The details of the 500-Year Plan are described in an extensive report. This 100-page document presents the Earth Sanctuary's ecological design process in four sections: The Earth Sanctuary landscape and land use history.
In addition, the plan includes extensive appendices detailing high-tech survey techniques; wetland, wildlife, and fish studies; and plant lists. The 500-Year Plan was prepared by wetland and river ecologist Kevin Fetherston. It incorporates contributions on wetlands and vegetation by Scott D. Miller, on wildlife by Kathryn Kelsey, and on fish by Ann Garrett.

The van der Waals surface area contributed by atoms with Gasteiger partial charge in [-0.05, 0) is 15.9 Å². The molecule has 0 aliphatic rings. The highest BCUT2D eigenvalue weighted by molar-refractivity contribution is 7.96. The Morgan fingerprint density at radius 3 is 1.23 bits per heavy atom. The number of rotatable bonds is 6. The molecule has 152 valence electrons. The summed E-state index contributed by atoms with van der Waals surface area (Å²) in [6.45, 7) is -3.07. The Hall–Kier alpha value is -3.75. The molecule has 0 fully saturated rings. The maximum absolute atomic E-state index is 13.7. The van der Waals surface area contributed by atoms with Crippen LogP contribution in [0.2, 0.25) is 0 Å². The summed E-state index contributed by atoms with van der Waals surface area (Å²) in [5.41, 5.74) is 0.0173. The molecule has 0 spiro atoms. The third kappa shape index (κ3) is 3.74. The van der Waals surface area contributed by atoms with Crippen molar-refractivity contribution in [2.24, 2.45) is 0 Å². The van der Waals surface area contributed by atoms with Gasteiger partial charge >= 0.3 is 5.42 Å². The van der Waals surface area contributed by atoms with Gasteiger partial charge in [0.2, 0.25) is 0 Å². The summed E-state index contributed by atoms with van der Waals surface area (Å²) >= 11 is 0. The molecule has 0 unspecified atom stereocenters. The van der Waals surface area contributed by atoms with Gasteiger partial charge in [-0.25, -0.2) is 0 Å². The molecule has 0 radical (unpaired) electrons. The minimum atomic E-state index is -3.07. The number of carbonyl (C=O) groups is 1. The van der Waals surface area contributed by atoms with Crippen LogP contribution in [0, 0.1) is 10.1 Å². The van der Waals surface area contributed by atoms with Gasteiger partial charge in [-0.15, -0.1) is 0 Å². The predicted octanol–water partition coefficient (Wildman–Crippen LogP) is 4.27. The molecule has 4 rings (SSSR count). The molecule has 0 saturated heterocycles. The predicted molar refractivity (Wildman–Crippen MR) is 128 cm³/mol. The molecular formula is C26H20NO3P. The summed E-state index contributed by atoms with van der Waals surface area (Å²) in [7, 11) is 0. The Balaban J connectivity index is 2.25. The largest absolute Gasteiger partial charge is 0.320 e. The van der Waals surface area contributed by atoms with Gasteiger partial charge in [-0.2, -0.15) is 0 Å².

It is hoped that the 500-Year Plan can serve as an inspiration and model for future developers and ecologists. It is a real-life project that holistically integrates the best in ecological study with landscape design, environmental art, and traditional earth energy studies.
The 500-Year Plan is divided into the following sections: Section 1- Table of Contents and Introduction
Five hundred years from now the restoration of Earth Sanctuary will
be complete. Seventy-two acres of woodlands, wetlands and open water on
Whidbey Island, Earth Sanctuary is a meditation parkland with the goal
of bringing together ancient art forms, a profound connection with nature
and diverse global spiritual traditions.
- Dan Borroff, Earth Sanctuary landscape designer
Writing in the Arboretum Bulletin